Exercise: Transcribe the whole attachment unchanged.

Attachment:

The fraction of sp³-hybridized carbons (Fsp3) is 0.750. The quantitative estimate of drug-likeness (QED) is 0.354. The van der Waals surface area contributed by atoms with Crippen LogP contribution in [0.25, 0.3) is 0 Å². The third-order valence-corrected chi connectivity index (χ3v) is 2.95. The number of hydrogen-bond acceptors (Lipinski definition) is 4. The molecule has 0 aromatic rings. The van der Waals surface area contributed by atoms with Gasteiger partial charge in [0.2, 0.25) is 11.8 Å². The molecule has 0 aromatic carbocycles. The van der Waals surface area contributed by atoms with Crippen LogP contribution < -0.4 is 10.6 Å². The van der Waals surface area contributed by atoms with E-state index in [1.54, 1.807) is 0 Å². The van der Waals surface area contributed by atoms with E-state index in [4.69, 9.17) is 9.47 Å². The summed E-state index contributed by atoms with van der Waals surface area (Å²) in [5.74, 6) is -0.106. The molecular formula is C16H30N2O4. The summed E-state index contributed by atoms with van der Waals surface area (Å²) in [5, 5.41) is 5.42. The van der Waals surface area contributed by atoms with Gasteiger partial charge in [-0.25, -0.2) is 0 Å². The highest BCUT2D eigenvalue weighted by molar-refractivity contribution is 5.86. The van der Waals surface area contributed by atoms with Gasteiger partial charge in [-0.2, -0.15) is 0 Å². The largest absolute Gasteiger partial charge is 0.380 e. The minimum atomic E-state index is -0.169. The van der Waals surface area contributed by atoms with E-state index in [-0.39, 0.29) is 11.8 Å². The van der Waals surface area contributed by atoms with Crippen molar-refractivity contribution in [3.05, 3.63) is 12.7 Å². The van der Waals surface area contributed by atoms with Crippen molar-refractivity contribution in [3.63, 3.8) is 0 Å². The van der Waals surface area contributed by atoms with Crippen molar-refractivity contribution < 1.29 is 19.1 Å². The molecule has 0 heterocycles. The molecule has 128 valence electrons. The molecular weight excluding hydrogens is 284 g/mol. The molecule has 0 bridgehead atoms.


The fraction of sp³-hybridized carbons (Fsp3) is 0.750. The quantitative estimate of drug-likeness (QED) is 0.354. The van der Waals surface area contributed by atoms with Crippen LogP contribution in [0.25, 0.3) is 0 Å². The third-order valence-corrected chi connectivity index (χ3v) is 2.95. The number of hydrogen-bond acceptors (Lipinski definition) is 4. The molecule has 0 aromatic rings. The van der Waals surface area contributed by atoms with Gasteiger partial charge in [0.2, 0.25) is 11.8 Å². The molecule has 0 aromatic carbocycles. The van der Waals surface area contributed by atoms with Crippen LogP contribution < -0.4 is 10.6 Å². The van der Waals surface area contributed by atoms with E-state index in [1.54, 1.807) is 0 Å². The van der Waals surface area contributed by atoms with E-state index in [4.69, 9.17) is 9.47 Å². The summed E-state index contributed by atoms with van der Waals surface area (Å²) in [5.74, 6) is -0.106. The molecular formula is C16H30N2O4. The summed E-state index contributed by atoms with van der Waals surface area (Å²) in [5, 5.41) is 5.42. The van der Waals surface area contributed by atoms with Gasteiger partial charge in [-0.25, -0.2) is 0 Å². The highest BCUT2D eigenvalue weighted by molar-refractivity contribution is 5.86. The van der Waals surface area contributed by atoms with Gasteiger partial charge in [-0.2, -0.15) is 0 Å². The largest absolute Gasteiger partial charge is 0.380 e. The minimum atomic E-state index is -0.169. The van der Waals surface area contributed by atoms with E-state index in [-0.39, 0.29) is 11.8 Å². The van der Waals surface area contributed by atoms with Crippen molar-refractivity contribution in [3.05, 3.63) is 12.7 Å². The van der Waals surface area contributed by atoms with Crippen molar-refractivity contribution in [3.63, 3.8) is 0 Å². The van der Waals surface area contributed by atoms with Crippen molar-refractivity contribution < 1.29 is 19.1 Å². The molecule has 0 heterocycles. The molecule has 128 valence electrons. The molecular weight excluding hydrogens is 284 g/mol. The molecule has 0 bridgehead atoms.